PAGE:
Migrants, Myanmar, Zelda Fitzgerald tipped for France's most prestigious book awards
2 November 2007, PARIS (AFP) - The tale of a French woman adrift among down-and-out migrants awaiting a passage to England is one of five novels shortlisted to receive France's most prestigious literary award, the Goncourt, next week.
2 November 2007
PARIS (AFP) - The tale of a French woman adrift among down-and-out migrants awaiting a passage to England is one of five novels shortlisted to receive France's most prestigious literary award, the Goncourt, next week.
Up-and-coming French author Olivier Adam, 33, travelled to meet the Iraqis, Afghans and Chechens living in tawdry camps and squats in France's Channel ports of Calais and Cherbourg to research "A l'abri de rien" (Sheltered from Nothing).
His fifth novel centres on a young woman whose life is turned upside down after she takes on volunteer work with migrants in her hometown, drifting away from her family into a violent and dangerous shadowland.
Also shortlisted for the Goncourt, whose award Monday kicks off a hectic French literary season, is "Alabama Song", a fictional autobiography of Zelda Fitzgerald, wife of, and inspiration for US novelist F. Scott Fitzgerald.
For the novel, Gilles Leroy, 48, slipped into Zelda's skin to retrace the wild parties of the 1920s, her volcanic relationship with her husband, and her decades-long, losing battle with mental illness.
Critics says this year's Goncourt is wide open, after a 2006 prize swept by the first-time American author Jonathan Littell, with a 900-page blockbuster on the Holocaust.
Written in French, the fictional memoirs of a German SS officer, "Les Bienveillantes" -- "The Well-meaning Ones" -- caused a critical sensation with its unflinching, first-person portrayal of the Nazi extermination of the Jews.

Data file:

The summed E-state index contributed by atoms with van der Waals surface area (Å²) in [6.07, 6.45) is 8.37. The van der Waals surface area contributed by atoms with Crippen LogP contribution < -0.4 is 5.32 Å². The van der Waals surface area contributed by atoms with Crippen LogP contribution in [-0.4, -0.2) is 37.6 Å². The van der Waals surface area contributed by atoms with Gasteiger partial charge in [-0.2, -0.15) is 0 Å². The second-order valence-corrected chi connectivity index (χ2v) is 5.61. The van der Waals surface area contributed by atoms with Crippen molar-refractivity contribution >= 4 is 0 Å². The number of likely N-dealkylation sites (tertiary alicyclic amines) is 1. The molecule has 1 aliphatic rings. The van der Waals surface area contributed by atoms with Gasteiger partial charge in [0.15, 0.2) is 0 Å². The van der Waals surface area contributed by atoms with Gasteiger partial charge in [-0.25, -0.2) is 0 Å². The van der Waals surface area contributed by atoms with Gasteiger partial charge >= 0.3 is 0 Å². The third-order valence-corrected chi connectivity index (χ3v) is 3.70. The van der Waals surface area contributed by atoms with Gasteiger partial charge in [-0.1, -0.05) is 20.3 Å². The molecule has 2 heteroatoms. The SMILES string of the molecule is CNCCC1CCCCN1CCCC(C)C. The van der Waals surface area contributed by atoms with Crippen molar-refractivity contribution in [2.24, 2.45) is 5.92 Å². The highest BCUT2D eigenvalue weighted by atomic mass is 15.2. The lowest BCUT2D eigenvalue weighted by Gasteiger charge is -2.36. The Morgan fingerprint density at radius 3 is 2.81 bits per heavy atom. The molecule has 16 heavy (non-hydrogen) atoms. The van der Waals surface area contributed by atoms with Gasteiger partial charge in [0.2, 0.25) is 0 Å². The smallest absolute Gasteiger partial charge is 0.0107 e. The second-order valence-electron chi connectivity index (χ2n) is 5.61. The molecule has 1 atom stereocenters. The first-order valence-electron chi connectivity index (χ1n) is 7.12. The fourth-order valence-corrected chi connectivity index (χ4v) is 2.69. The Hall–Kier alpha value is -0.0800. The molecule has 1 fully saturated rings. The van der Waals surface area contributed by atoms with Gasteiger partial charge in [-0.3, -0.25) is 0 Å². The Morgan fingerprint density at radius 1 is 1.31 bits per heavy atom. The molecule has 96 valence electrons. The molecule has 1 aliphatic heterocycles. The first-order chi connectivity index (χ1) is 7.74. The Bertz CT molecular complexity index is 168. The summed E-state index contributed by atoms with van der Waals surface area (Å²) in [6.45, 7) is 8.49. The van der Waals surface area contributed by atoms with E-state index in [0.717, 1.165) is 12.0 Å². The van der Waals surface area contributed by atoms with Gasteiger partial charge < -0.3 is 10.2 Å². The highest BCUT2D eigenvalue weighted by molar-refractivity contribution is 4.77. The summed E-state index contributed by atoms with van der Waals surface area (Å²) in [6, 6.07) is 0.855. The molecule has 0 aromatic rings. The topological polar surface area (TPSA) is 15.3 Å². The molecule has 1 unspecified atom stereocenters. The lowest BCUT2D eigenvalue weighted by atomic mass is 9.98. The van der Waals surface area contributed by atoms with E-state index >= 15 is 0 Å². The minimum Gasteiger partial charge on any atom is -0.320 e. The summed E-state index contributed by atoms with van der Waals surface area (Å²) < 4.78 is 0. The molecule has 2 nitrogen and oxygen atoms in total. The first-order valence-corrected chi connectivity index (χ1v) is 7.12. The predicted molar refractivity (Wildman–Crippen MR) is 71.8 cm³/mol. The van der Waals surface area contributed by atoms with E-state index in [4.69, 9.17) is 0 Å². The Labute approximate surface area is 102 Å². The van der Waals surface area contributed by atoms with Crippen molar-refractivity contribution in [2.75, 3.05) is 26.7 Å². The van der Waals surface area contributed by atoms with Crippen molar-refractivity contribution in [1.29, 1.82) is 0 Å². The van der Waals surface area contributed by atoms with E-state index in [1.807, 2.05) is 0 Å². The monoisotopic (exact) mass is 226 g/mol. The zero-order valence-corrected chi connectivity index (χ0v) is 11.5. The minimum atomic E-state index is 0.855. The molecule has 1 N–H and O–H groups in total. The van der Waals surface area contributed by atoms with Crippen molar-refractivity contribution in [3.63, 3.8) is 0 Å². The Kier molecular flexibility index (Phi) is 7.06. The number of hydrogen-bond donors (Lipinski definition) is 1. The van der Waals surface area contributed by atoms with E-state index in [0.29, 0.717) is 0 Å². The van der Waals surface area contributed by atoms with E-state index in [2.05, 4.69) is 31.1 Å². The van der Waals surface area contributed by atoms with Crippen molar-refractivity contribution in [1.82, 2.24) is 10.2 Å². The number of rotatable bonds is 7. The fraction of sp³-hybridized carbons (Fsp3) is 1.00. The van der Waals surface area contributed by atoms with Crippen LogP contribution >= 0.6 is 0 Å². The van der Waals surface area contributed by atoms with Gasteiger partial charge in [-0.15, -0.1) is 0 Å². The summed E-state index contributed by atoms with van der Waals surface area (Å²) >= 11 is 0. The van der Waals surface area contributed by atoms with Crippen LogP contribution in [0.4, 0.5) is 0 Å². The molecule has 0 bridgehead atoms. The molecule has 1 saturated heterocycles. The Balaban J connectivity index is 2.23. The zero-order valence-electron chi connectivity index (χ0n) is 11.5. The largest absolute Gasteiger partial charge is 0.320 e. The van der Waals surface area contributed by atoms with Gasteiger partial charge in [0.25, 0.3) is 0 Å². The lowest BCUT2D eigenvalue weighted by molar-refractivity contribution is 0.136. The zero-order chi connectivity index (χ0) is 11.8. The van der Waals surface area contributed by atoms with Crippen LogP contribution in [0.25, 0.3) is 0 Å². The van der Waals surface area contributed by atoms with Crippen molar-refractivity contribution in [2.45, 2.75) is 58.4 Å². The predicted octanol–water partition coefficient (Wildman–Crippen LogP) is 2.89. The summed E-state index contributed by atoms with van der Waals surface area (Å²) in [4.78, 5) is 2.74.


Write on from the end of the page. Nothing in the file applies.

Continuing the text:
Of the three other novels in the running, "Le Rapport de Brodeck" (Brodeck's Report) by Philippe Claudel, 48 -- about the collective murder of a villager, somewhere in eastern Europe just after World War II -- also offers a haunting meditation on the Holocaust.
Married at 13, widowed at 18, the 12th-century heroine of "La passion selon Juette" (The Passion According to Juette) by Clara Dupont-Monod, 34, takes on religious bigotry to find a place in society.
Finally, Michele Lesbre, 60, completes the shortlist with "Le canape rouge" (The Red Couch), the tale of a woman who sets out across Siberia on the traces of an old lover and their shared dreams.
Five novels are vying for the Renaudot prize, also awarded Monday, including "Birmane" (Burmese) by the journalist Christophe Ono-dit-Biot, the cut-throat quest of an amateur reporter trying to clinch an interview with a Myanmar opium trafficker.
The following week, judges award the Femina, Medicis and Interallie prizes, with the end of a trilogy on the 1994 Rwandan genocide -- "La strategie des antilopes" (The Antelopes' Strategy) by Jean Hatzfeld -- a hot favourite for the last two.
Subject: French news